Cold calling typically gets a bad reputation because of high failure rates. The truth is, most people that slam cold calling haven’t applied essential techniques that tremendously boost chances of success. While cold calling takes the right mentality and lots of effort, it’s still a great way to acquire new leads and expand your sales. But it takes some practice.
Cold calling is a telephone-based outreach to a business or customer that hasn’t been primed to know your brand. Door-to-Door salesmen are the physical retail equivalent of cold calling. You don’t know them, but they are eager to retain your attention.
Among the primary functions of cold calling is lead qualification. You’re probably not going to sell many customers on the first call unless they are already in a place to need what you’re selling.
Cold calling is a delicate task. In order to succeed, you must balance confidence, social awareness, timeliness, and consideration/empathy. Your job begins well before their phone rings. You need to know how to respond based on their first words when they pick up the phone.
Coming in hot and chipper may create anxiety and frustration in a customer who starts the call with overwhelm from three children making noise in the background. Your job is to switch on at the moment the other party answers, pull in as much context as you can, and immediately be able to build rapport with the call recipient.
When you’re looking to qualify leads through cold calling. You have to know your plays, what you need from them, and how you might be able to help them. If you’re selling CRM software to a small business, you might need to know things like their:
- Budget - How much can they afford to spend on software?
- Authority to Purchase - Do they need a business owner’s permission to pay?
- Need for your offering - Do they actually need your software?
- Timeline for purchasing - How long do they have until they need your software?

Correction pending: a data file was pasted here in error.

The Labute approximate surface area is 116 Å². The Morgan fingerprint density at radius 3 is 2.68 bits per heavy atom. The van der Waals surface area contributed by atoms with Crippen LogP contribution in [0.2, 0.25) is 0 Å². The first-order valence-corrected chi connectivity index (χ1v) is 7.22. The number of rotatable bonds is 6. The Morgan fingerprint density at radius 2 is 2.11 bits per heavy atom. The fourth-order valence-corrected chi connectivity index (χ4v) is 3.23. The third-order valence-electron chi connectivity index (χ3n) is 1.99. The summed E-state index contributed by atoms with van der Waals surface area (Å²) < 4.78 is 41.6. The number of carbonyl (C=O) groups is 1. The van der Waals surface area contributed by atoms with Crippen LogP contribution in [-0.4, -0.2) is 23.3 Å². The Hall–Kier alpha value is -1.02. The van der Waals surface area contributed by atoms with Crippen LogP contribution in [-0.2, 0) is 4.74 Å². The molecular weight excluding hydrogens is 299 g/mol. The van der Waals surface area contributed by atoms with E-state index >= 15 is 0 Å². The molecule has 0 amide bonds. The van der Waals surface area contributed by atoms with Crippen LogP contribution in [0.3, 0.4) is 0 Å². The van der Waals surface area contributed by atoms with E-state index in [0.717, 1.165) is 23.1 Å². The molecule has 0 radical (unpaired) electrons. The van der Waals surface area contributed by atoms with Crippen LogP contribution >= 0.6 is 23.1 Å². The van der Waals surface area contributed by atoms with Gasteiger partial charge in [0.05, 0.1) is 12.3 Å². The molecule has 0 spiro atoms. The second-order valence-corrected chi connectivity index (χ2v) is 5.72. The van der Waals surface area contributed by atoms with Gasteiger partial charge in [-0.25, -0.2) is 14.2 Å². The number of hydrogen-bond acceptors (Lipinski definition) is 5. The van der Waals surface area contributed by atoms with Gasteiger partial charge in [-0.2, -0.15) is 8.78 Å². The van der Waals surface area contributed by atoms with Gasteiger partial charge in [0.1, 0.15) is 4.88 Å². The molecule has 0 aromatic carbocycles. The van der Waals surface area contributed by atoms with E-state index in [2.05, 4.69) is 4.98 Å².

If you’re looking to partner with a mid-sized business, they may be more oriented toward their goals than their immediate budget. You might focus on their:
- Challenges - What do they struggle with as they are scaling?
- Authority to Purchase - Are you speaking with a first-line technician or a director?
- Money to Spend - They can probably afford it but how much do they need?
- Prioritization - What are they working to improve? How can you fit into their plans?
A large, enterprise-grade business often has more complex concerns, so you will need to be a little more thorough in evaluating their situation. You’ll want to consider things like:
- Goals - What do they do? How do you fit into their strategy?
- Plans - What will they do next? How can you help them do it?
- Challenges - What stands between their brand and success?
- Timeline - How quickly are they willing to buy-in?
- Budget - How much are they willing to spend for your solution?
- Authority to Purchase - Do they have authorization to spend on your solution?
- Negative Consequences - Will their superior punish them for improper spending?
- Positive Implications - Can your solution save time and capital expenditure?
Some of the most common cold call blunders can be attributed to a lack of preparation. People often fail to rehearse what they will do when their customer doesn’t respond as their script anticipates. If they haven’t rehearsed these contingencies, they must be able to move forward with impromptu selling.
Methods that can help with this include:
Sometimes, however, the representative is selling flawlessly, or at least as flawlessly as they can when the customer yawns and proclaims…
“Yeah… I don’t think we are a good fit.”
A definite confirmation that your brand isn’t what they need (yet). This is where lead qualification will create an opportunity. A solid rep will have asked them questions that you will be able to reference later, made detailed notes about everything they said, and probably even knows what they had for breakfast that morning.
If the rep plays their cards well, however, that “hard no” can convert into a “hell yes!” in the future. You may run into a barrier here, however—if the reps aren’t making enough calls, they may come off too rehearsed or unrelatable. Perhaps even worse, they may push a big-ticket sale without having any connection or clearly relating how that sale can benefit the customer.